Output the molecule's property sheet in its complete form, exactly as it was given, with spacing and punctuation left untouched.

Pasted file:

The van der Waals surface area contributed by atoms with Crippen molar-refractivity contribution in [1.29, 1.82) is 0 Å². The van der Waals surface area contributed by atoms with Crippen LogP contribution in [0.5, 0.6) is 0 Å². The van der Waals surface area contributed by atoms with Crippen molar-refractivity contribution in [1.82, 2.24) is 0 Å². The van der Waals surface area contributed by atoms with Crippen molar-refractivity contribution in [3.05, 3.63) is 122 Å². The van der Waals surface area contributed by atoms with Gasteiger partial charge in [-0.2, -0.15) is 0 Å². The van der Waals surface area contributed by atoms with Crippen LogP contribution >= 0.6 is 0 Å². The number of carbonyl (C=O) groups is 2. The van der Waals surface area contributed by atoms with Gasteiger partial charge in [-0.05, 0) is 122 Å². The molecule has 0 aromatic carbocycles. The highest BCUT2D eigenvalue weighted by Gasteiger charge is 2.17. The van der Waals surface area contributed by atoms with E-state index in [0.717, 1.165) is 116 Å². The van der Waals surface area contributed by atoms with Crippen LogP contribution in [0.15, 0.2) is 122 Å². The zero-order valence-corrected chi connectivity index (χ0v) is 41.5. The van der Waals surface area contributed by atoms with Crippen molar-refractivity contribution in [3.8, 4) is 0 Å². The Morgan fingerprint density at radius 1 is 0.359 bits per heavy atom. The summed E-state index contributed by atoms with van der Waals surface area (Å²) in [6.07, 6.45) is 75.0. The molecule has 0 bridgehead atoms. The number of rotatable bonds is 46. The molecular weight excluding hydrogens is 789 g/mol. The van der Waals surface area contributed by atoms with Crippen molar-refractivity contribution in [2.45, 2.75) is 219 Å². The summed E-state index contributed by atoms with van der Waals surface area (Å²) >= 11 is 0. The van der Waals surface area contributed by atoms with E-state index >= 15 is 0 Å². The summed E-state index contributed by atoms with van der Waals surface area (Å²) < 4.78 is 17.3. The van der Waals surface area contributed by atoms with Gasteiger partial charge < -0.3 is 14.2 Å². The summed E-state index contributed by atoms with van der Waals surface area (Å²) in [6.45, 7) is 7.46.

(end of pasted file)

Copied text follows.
The van der Waals surface area contributed by atoms with Crippen molar-refractivity contribution in [1.29, 1.82) is 0 Å². The van der Waals surface area contributed by atoms with Crippen LogP contribution in [0.5, 0.6) is 0 Å². The van der Waals surface area contributed by atoms with Crippen molar-refractivity contribution in [1.82, 2.24) is 0 Å². The van der Waals surface area contributed by atoms with Crippen molar-refractivity contribution in [3.05, 3.63) is 122 Å². The van der Waals surface area contributed by atoms with Gasteiger partial charge in [-0.2, -0.15) is 0 Å². The van der Waals surface area contributed by atoms with Crippen LogP contribution >= 0.6 is 0 Å². The number of carbonyl (C=O) groups is 2. The van der Waals surface area contributed by atoms with Gasteiger partial charge in [-0.05, 0) is 122 Å². The molecule has 0 aromatic carbocycles. The highest BCUT2D eigenvalue weighted by Gasteiger charge is 2.17. The van der Waals surface area contributed by atoms with E-state index in [0.717, 1.165) is 116 Å². The van der Waals surface area contributed by atoms with Crippen LogP contribution in [0.15, 0.2) is 122 Å². The zero-order valence-corrected chi connectivity index (χ0v) is 41.5. The van der Waals surface area contributed by atoms with Crippen molar-refractivity contribution in [3.8, 4) is 0 Å². The Morgan fingerprint density at radius 1 is 0.359 bits per heavy atom. The summed E-state index contributed by atoms with van der Waals surface area (Å²) in [6.07, 6.45) is 75.0. The molecule has 0 bridgehead atoms. The number of rotatable bonds is 46. The molecular weight excluding hydrogens is 789 g/mol. The van der Waals surface area contributed by atoms with Crippen molar-refractivity contribution in [2.45, 2.75) is 219 Å². The summed E-state index contributed by atoms with van der Waals surface area (Å²) >= 11 is 0. The van der Waals surface area contributed by atoms with E-state index >= 15 is 0 Å². The summed E-state index contributed by atoms with van der Waals surface area (Å²) < 4.78 is 17.3. The van der Waals surface area contributed by atoms with Gasteiger partial charge < -0.3 is 14.2 Å². The summed E-state index contributed by atoms with van der Waals surface area (Å²) in [6.45, 7) is 7.46.